Midterms Can't Undo Biden's Climate Action, Promises John Kerry at COP27

The climate crisis is science, not a political exercise, says Kerry as US voters head to the polls.

Katie Collins Senior European Correspondent
Katie a UK-based news reporter and features writer. Officially, she is CNET's European correspondent, covering tech policy and Big Tech in the EU and UK. Unofficially, she serves as CNET's Taylor Swift correspondent. You can also find her writing about tech for good, ethics and human rights, the climate crisis, robots, travel and digital culture. She was once described a "living synth" by London's Evening Standard for having a microchip injected into her hand.
Katie Collins
3 min read
Joe Biden and John Kerry

Biden and Kerry, seen here at last year's COP26, work closely together on climate.

Kevin LaMarque/Pool/AFP via Getty Images

No matter what happens in Tuesday's midterms, or in any subsequent elections, no one can undo the work the US has done to tackle the climate crisis during Joe Biden's tenure as president. That was the message from John Kerry, Biden's climate envoy, at the UN's COP27 climate summit in Egypt.

In a speech at the summit on Tuesday, Kerry emphasized that the motivation behind Biden's commitment to tackling the climate crisis is driven by the fact that human-induced climate change is affecting Americans and people in countries all around the world through extreme weather events. 

"This is not a President Biden-conjured-up political exercise," he said. "This is not an ideological exercise. Everything we are choosing to do is based on science."

As a major world power, a center of finance and business and the world's second highest emitter of greenhouse gases, the US has an important role to play in tackling climate change on a global scale. Biden has made the climate a priority, quadrupling President Barack Obama's financial pledges to assist the international effort, passing the Inflation Reduction Act (which includes provisions for addressing climate issues) at home and rejoining the Paris Agreement, which commits countries to ensuring the planet doesn't exceed 1.5 degrees Celsius of warming.

But there are fears on the international stage that if the US swings to the right in the 2022 elections, and then in 2024 reelects Donald Trump or chooses another president who refuses to recognize the science of climate change, the US may falter on its climate action, halting or even reversing the progress it's already made.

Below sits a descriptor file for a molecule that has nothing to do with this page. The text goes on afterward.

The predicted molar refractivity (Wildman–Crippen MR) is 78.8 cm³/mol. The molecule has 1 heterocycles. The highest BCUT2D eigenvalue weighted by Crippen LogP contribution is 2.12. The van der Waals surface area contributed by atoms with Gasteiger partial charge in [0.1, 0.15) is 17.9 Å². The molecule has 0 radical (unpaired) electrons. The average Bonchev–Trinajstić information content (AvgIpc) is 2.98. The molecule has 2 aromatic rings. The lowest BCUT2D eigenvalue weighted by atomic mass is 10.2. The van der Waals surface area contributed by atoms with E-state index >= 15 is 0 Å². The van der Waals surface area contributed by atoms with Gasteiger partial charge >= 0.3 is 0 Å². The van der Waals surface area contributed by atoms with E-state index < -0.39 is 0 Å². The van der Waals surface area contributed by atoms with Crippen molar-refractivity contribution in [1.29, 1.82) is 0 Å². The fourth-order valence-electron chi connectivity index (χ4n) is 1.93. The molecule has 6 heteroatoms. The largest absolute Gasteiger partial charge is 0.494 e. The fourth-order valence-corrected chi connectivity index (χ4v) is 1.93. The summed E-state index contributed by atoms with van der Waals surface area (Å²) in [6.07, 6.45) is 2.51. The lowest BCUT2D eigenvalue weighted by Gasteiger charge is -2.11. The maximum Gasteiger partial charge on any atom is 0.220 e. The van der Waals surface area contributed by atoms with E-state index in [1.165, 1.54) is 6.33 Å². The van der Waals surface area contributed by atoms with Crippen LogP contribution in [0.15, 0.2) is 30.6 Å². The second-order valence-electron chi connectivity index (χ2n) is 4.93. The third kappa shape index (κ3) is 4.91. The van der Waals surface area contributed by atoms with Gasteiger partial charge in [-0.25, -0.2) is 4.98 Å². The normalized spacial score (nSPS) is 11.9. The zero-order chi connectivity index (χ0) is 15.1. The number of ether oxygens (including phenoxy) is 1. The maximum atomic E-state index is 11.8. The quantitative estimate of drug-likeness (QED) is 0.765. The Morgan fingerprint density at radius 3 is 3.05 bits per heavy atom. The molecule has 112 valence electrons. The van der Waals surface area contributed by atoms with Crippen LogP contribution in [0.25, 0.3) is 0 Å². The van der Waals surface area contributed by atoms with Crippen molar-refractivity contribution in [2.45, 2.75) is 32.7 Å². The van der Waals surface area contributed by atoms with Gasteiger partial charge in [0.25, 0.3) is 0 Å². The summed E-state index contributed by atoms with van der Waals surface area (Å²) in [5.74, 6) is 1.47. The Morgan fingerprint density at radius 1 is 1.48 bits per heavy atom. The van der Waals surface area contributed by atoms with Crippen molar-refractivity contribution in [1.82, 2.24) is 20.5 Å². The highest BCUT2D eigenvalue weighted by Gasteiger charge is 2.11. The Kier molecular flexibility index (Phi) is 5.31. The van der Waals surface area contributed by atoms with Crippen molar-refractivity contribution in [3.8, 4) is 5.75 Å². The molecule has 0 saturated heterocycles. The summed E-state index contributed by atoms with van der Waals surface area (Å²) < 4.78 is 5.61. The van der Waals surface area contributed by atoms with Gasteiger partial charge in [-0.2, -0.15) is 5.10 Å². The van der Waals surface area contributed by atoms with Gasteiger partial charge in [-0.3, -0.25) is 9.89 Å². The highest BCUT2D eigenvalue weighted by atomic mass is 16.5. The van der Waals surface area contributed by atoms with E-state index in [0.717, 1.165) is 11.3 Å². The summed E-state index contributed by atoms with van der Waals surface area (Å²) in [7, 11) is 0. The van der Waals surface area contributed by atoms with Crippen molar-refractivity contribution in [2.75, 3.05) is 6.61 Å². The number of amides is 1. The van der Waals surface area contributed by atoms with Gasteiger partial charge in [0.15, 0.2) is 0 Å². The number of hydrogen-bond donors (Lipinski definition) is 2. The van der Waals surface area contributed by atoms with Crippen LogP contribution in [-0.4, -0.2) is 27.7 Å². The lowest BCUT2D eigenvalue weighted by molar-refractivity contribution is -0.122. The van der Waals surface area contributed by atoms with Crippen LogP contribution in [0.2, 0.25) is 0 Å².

Kerry reassured the international audience at COP27 that most of the work Biden has done so far is protected due to partnerships with the the private sector. "And the marketplace has made its decision to do what we need to to respond to a crisis," said Kerry.

Even when Trump was president and pulled out of the Paris Agreement, Kerry added, most states and big cities across the US remained committed to its principles. "They said, Donald Trump has pulled out, but we're still in," he said. "The American people stayed in."

More than 37 states in the US have renewable portfolio laws, and even during the Trump administration, 75% of the new electricity that came online came from renewables. "I believe that he obviously didn't know that was happening, that if he had he'd have tried to stop it," said Kerry.

COP27 coinciding with the midterm elections has meant that Biden had to skip the World Leader's Summit portion of the event on Monday and Tuesday. Instead, he will be in Egypt on Friday to take part in the global climate confab. Throughout the two-week summit, the US is making a number of funding and partnership commitments, and has agreed to work with other countries toward establishing financing to compensate victims of the "loss and damage" that's resulted from climate change.

"We developed countries, we the largest economy in the world, the second largest emitter, have a special responsibility to less-developed nations," said Kerry. "We need to do and will do what is necessary to help make sure that this is a just transition."